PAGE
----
John’s “non-monumental music” – which I had the good fortune of hearing several times in various ensembles – was a great solace and inspiration for me during the chaotic days of assembling Miniatures and re-assessing my own music direction after an exciting but exhausting 12 years of drink-sodden rock. On several fondly-remembered occasions I found myself sitting in some tranquil, but adventurous London venue listening to long, spacious layers of notes from bands that often featured a combination of soft warm low sounds (e.g., tubas) and deliciously cool percussive high sounds (e.g. vibraphone, marimba). There was sweetness, modesty, spirituality and quiet English humour emanating from these minimal pieces – much like the man himself, who was invariably polite, warm and welcoming whenever we met.
It was only later that I found out that John was continually, quietly beavering away at his record-breaking collection of piano sonatas (here’s #95). By 2010 he had written 175 of them (as well as 25 symphonies, 30 ballets, and a stream of highly eclectic incidental music for the theatre. His long and illustrious career (though I am sure he would never describe it as that) also included dashing off a collection of short pieces as background music for the Miniatures launch party, played by himself, fellow Miniaturist Gavin Bryars, and Dave Smith. The trio played, yes, quiet long low sounds and high percussive sounds – plus a spot of harmonium in the middle. This music has finally seen the light of day as bonus material on the 2012 reissue of my and Lol Coxhill’s “Slow Music” album.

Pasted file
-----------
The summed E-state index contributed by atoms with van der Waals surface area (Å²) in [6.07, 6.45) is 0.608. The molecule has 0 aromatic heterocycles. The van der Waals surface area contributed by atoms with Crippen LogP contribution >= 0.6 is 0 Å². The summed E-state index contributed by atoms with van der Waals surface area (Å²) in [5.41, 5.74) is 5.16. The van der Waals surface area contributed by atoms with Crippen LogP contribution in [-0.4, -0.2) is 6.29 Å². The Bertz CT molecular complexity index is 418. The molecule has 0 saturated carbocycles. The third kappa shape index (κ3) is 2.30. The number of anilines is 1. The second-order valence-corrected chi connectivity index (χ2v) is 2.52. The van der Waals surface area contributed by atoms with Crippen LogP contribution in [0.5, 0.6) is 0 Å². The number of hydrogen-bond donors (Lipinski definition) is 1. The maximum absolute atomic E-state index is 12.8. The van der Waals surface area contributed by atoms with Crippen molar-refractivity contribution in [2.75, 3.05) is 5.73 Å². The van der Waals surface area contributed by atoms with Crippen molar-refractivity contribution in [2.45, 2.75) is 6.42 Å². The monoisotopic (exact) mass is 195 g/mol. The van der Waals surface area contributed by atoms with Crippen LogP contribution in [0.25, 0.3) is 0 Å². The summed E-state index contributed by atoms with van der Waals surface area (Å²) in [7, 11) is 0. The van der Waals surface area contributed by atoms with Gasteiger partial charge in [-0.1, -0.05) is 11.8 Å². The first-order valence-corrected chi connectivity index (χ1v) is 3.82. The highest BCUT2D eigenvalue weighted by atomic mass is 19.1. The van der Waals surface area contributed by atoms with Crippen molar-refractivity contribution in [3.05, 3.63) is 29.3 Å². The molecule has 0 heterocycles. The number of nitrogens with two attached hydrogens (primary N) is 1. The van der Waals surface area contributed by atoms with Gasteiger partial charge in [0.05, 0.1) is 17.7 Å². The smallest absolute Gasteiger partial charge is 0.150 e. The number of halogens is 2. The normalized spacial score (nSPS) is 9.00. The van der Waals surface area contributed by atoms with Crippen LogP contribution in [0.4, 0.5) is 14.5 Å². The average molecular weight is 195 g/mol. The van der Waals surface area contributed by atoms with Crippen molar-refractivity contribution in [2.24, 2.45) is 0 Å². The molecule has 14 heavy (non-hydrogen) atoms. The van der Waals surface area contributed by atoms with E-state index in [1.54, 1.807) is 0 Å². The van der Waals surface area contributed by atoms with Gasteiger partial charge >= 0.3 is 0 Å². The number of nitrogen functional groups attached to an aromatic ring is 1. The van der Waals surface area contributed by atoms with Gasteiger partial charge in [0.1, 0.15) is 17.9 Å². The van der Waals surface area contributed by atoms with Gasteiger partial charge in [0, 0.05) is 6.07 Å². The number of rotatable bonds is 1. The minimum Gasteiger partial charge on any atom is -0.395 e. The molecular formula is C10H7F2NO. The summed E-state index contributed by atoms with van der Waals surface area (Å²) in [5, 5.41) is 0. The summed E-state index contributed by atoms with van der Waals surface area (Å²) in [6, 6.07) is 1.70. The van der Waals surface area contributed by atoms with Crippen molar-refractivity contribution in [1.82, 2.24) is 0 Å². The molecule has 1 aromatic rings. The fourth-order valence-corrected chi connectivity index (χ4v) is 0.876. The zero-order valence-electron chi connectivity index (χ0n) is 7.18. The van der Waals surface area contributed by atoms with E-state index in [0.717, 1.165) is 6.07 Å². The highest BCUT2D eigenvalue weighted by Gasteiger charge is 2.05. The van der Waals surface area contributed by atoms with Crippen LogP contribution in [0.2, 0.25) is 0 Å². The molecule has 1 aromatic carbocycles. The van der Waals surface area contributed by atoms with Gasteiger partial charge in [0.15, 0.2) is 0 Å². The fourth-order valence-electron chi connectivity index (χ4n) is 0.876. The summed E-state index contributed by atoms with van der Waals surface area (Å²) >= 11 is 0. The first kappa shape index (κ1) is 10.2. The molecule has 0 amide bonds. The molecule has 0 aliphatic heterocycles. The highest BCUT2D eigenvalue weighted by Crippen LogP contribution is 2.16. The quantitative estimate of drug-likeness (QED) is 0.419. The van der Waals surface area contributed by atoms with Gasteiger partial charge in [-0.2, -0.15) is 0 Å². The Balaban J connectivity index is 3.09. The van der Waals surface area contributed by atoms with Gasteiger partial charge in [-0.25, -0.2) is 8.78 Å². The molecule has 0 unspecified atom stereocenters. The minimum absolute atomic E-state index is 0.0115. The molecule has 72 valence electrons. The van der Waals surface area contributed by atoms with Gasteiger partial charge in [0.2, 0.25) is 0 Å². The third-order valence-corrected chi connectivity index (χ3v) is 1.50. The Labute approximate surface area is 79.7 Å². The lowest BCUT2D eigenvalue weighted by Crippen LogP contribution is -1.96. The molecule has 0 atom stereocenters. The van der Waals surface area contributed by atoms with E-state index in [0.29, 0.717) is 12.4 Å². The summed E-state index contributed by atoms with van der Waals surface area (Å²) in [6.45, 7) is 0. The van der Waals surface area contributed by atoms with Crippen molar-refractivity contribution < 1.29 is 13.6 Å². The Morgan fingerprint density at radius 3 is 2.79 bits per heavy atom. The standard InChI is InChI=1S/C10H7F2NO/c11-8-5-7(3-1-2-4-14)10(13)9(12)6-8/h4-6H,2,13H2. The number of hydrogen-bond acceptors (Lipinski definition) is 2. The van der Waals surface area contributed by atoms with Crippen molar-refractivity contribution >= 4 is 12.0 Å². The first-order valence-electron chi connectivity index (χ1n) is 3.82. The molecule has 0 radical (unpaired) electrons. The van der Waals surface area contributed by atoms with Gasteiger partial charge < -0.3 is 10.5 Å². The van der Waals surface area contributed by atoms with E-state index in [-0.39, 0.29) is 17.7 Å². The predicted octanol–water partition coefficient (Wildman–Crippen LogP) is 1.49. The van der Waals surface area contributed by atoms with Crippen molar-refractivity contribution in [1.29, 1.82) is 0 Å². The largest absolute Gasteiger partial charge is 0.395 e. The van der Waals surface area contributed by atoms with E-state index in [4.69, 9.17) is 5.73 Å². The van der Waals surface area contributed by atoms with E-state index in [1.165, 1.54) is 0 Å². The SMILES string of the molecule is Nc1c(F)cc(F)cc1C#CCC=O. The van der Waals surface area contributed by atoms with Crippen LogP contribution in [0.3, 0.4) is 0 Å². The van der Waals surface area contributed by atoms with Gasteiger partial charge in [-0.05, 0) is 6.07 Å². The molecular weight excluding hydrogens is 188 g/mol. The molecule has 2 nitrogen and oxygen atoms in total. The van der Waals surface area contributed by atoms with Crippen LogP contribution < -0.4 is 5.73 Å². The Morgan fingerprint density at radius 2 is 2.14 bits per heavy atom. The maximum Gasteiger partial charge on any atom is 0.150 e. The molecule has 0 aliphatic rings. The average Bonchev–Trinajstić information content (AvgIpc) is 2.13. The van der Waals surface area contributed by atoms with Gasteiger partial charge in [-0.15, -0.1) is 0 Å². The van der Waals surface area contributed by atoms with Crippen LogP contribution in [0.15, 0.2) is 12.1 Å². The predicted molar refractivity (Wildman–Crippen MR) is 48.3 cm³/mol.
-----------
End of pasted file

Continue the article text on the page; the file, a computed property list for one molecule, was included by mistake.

John’s early record releases include one of Brian Eno’s Obscure Records series, “Machine Music” from 1978. This delightful record includes “Drinking and Hooting Machine” where John, Eno, Gavin and others blow into bottles – a sound I have always loved and still experiment with in pubs.
I have to say my favourite LP featuring John and Gavin is the sublime “Hommages” from 1980. Here’s a lush yet minimal piece entitled “My First Homage.” Once you have delighted to that, let’s go and visit the man himself, in his home.
Next up: “If something is worth doing, it’s worth doing badly.”